Today, I’d like to talk a little bit about gamer labels. This will not be a discussion of labels such as casual or hardcore. Those two terms are bandied about so often and so recklessly, they don’t really mean anything useful. Usually I hear gamers use them to describe other gamers unlike themselves and it’s almost always with a negative connotation. “Don’t talk to Joel. He’s a hardcore gamer and that dude will play for 9 hours straight!” “That whole guild is nothing but a group of namby pamby un-serious casual gamers. They just talk while we do all the work on the mission.” So these terms are no good for us. And even if they weren’t so often used in the pejorative, they’re still so vague and poorly defined that they don’t really give us a sense of who or what they’re describing.
There have been other attempts over the years to come up with categorizations for gamers and the way they play. It just takes some digging for us to find the more useful ones. One of the best discussions around labeling gamers I’ve come across, is also one of the oldest. In 1996, Richard Bartle published a paper he had written about the four different types of gamers he had observed who participlated in his MUD. These four types were known as the socializers, the explorers, the acheivers, and the killesr. THe key to these four types that was easy enough to notice, is that no single person was of one type. Every player who Bartle observed had aspects of the four types together, favoring one or more over the others. His theory has been adapted over time for more modern MMO’s and while it’s not a perfect match, I think it’s still the best tool we have for classifying gamers today and it’s a tool that we can apply to genre’s outside of the MMO sphere if we’re careful.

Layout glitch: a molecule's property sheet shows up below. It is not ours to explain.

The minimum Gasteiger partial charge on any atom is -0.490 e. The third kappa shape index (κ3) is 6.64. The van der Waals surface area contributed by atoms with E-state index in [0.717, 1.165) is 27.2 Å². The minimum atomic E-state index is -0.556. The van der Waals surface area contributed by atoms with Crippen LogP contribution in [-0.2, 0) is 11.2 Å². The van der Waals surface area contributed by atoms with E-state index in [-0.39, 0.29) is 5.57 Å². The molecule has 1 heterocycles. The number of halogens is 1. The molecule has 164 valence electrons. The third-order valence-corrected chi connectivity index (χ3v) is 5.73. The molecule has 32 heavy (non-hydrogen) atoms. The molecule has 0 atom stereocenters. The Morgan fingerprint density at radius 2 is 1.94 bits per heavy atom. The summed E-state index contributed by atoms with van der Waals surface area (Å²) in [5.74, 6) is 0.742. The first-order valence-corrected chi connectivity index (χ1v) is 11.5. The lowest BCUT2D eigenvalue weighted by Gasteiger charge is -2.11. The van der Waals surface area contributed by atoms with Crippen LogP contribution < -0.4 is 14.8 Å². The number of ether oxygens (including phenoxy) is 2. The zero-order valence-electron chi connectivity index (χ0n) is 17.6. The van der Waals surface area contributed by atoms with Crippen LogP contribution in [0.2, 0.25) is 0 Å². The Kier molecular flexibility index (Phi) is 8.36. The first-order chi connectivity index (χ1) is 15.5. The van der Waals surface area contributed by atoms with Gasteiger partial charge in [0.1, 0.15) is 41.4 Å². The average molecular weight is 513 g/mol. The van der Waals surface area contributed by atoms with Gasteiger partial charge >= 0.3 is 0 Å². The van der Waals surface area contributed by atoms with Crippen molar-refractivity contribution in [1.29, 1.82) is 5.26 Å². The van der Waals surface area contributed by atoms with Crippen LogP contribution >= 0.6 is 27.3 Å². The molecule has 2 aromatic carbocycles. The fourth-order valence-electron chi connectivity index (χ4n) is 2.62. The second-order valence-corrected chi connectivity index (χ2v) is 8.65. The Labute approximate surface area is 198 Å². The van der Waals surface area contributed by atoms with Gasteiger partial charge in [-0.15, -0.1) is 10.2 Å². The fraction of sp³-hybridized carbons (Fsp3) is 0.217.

The only short-coming of Bartle’s theory today, is in the definition of the killer type. This is the type that is most commonly associated with a PvP’er or even going so far as to call them a griefer, in modern MMO’s. I think because of these associations the killer types get a bad rap. Given how many modern MMO’s not only allow but in some cases encourage this style of gameplay, it’s clear there’s still a place for it. But I also think that we don’t have all the tools we need to measure just what a killer really is. In MMO’s where killing other pc’s is allowed, it’s easy to see. But what about other competitive games that aren’t actually MMO’s. Are online chess players killers? I would argue yes. They’re actively trying to “kill” another person. With checkmate in this example, but other games that offer competitive play against actual people exhibit these kinds of game behavoirs as well.
Where this gets hard to figure out is when there is no option to kill other players in a game and instead it’s just the game constructs. Npc’s, or game ai, or whatever form the opposition takes in a game. A valid question concerning this might be what are the players who enjoy this form of killing actually enjoying? Is it the killing, or the high score? If it’s the high score we have more of an achiever. If it’s the gameplay, then it may in fact be the act of combat and defeating the npc’s. It occurs to me that game theory may have already answered this question. I shall have to see if there’s any other research out there on this topic.